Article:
By Teachers, For Teachers
Have you ever sat in on another teacher’s classroom and watched them as they work? It’s amazing to see how much they are expected to juggle in just one day. The sheer amount of tasks that they need to perform can give someone in the maternity ward a run for their money. Performing these jobs, and watching them be executed are two different things. As a teacher, you may not have even realized how much you really need to get done in order for your classroom to run smoothly.
Here are 10 classroom management habits that veteran teachers keep, in order for their classrooms to run like a smooth, oiled machine.
While planning is the one of the best classroom management strategies that you can do to ensure that your classroom will run smoothly, getting ahead of the schedule and planning throughout your vacations and breaks will help too. All you have to do is take one day or a few short hours and just think about what you can do with your students. By getting ahead of yourself, you will always keep your prepared.
While most teachers know that they have to plan, effective teachers know that they must overplan. Overplanning ensures that you will have always something for the students to do whether you are need of a classroom activity for when there is a substitute teacher, or you need a quick lesson when you have five minutes to spare in between classes. Planning for the unexpected, as well as for when students do not understand concepts, or for early finishers, is a must.
Create lessons plans that are flexible and that can be adapted to fit every student’s needs. These lessons should be able to be shortened or lengthened at any time, as well as be flexible enough to differentiate learning. Being adaptive to your students’ learning allows you to take the time that you need for any teachable moments, as well as it doesn’t make feel like you have to always stick to your lesson plan.
It’s important to establish routines for just about everything in your classroom from the moment your students enter on the first day of school. Create a routine for how students enter and exit the classroom to how they should hand in their homework and line up for specials. Once you create the routine, practice it daily until students are able to do it on their own.
Just as you established daily routines, you must also set clear expectations for your students to follow. Let them know what you expect for everything and post clear signs everywhere so that they will always have a guide to follow.
Just as it’s important to plan, be flexible, and establish clear expectations and routines, it’s just as important to keep students on their toes. This can be by changing up your routine every now and then, giving students a “brain break,” or even just adding some variety to your lessons. Children have a very short attention span, and it’s the teacher’s job to keep them engaged at all times.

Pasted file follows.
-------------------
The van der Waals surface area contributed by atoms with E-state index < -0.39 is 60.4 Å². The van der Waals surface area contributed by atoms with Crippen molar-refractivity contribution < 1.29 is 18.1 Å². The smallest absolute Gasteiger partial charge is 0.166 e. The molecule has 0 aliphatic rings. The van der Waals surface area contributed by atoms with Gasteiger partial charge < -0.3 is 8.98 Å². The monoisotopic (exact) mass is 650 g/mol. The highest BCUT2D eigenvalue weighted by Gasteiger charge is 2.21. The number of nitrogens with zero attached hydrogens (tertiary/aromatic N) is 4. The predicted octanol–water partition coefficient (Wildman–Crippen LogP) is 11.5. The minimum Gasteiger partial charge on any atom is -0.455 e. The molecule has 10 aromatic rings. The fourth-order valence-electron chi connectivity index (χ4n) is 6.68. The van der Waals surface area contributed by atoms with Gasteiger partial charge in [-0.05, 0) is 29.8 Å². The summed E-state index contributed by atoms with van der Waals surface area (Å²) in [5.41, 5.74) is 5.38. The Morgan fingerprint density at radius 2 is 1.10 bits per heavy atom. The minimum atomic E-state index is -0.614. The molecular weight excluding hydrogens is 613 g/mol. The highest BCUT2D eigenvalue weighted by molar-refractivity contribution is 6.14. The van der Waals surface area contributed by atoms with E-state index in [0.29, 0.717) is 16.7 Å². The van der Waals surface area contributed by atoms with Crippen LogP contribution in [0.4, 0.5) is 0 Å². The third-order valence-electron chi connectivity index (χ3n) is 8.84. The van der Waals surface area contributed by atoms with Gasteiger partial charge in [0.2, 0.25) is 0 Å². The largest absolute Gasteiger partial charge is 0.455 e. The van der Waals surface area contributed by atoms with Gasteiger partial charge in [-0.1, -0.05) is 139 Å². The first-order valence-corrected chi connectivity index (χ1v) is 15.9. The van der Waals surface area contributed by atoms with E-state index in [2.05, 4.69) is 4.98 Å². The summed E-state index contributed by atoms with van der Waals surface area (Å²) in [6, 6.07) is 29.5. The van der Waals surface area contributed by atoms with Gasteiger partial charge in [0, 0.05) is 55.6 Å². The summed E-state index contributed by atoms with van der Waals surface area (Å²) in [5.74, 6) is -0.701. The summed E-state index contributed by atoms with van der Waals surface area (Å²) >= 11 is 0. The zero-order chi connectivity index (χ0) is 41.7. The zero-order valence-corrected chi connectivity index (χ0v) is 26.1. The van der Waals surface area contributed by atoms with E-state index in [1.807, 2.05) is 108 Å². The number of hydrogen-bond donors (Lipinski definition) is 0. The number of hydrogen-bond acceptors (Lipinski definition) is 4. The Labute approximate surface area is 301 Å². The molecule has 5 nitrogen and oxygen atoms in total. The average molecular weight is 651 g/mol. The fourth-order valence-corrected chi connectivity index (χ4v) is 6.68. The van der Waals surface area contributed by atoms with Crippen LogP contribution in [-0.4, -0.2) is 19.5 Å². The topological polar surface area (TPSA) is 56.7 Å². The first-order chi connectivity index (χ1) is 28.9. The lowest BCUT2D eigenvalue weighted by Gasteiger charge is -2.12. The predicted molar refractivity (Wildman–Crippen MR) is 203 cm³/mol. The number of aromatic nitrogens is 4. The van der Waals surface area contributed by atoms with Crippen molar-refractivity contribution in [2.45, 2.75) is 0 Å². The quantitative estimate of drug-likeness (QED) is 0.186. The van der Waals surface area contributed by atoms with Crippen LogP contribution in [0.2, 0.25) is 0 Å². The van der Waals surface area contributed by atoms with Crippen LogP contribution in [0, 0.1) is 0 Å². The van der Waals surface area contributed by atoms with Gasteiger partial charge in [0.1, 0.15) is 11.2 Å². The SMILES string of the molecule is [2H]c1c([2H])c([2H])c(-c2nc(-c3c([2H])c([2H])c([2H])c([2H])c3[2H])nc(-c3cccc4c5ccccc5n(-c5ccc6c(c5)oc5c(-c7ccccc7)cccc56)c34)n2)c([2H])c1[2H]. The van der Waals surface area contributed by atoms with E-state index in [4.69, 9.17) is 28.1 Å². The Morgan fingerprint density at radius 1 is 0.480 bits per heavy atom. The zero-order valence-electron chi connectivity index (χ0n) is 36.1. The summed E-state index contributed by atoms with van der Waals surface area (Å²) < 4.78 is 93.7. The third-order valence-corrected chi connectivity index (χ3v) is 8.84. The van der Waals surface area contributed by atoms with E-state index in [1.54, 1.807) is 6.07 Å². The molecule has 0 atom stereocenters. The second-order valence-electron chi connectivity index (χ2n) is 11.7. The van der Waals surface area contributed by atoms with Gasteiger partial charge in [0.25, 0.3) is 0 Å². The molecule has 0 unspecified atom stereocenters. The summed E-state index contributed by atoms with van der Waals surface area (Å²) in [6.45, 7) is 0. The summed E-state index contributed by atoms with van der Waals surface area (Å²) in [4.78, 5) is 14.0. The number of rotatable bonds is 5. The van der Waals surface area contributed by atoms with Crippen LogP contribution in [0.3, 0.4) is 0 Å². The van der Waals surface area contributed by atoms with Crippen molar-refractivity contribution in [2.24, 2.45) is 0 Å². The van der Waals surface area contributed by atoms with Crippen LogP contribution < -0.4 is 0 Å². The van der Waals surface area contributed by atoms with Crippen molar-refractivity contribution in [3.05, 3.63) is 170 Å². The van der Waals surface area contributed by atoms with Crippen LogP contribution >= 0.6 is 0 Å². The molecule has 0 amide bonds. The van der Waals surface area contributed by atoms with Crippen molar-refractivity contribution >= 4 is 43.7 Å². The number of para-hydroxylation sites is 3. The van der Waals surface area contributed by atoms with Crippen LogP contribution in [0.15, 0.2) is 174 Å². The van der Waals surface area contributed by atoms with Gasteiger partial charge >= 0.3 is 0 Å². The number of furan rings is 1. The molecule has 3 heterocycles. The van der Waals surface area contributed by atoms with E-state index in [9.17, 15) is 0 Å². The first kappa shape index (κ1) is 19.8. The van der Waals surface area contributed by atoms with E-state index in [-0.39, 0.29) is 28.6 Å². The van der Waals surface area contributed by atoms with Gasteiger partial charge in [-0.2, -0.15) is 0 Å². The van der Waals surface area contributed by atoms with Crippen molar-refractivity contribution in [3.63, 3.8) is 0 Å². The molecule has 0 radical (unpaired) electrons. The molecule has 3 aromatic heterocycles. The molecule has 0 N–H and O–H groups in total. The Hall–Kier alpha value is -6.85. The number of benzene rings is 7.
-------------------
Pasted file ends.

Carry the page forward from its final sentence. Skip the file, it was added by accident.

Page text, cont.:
Have you ever heard of the saying, “An organized classroom is a successful classroom?” Well, this statement holds true. An organized classroom is essentially the key to a well-run classroom. It not only makes it easier to find things so you’re not wasted time finding materials, but it also keeps your students feeling more calm when they are in a stress-free environment that practically runs on its own.
It’s extremely important to check for student understanding. Do not assume that all students understand what you are saying or what you mean. A great way to assure that you know students understand is to have them hold up one finger or a small chalkboard after each question that you ask. It’s also important that students feel safe and free to talk and ask questions in your classroom.
In order to ensure that your classroom will run smoothly, you must stay focused on not only what you need to do, but yourself and your actions. It’s easy to get upset with a student and yell at them, but it’s important to know yourself and how you react to all situations and to take a step back and control your emotions. Your goal is to stay focused on your actions and reactions, as well as what you’re in the classroom to do -- which is to teach your students so that they can go out into the world and be successful.
If you want a smooth-running classroom, then you need to be respected by your students. The best way to do this is to connect with them. Learn about them and their interests. Ask questions and be supportive. Take the time to really get to know each and every one of them beyond just their names and a few quick facts.
What do you do to keep your classroom running smoothly? Share your thoughts under the comment section, we’d love to hear from you. You never know, your tips may be just the thing a fellow teacher needs to hear.
Janelle Cox is an education writer who uses her experience and knowledge to provide creative and original writing in the field of education. Janelle holds a Master's of Science in Education from the State University of New York College at Buffalo. She is also the Elementary Education Expert for About.com, as well as a contributing writer to TeachHUB.com and TeachHUB Magazine. You can follow her at Twitter @Empoweringk6ed, or on Facebook at Empowering K6 Educators.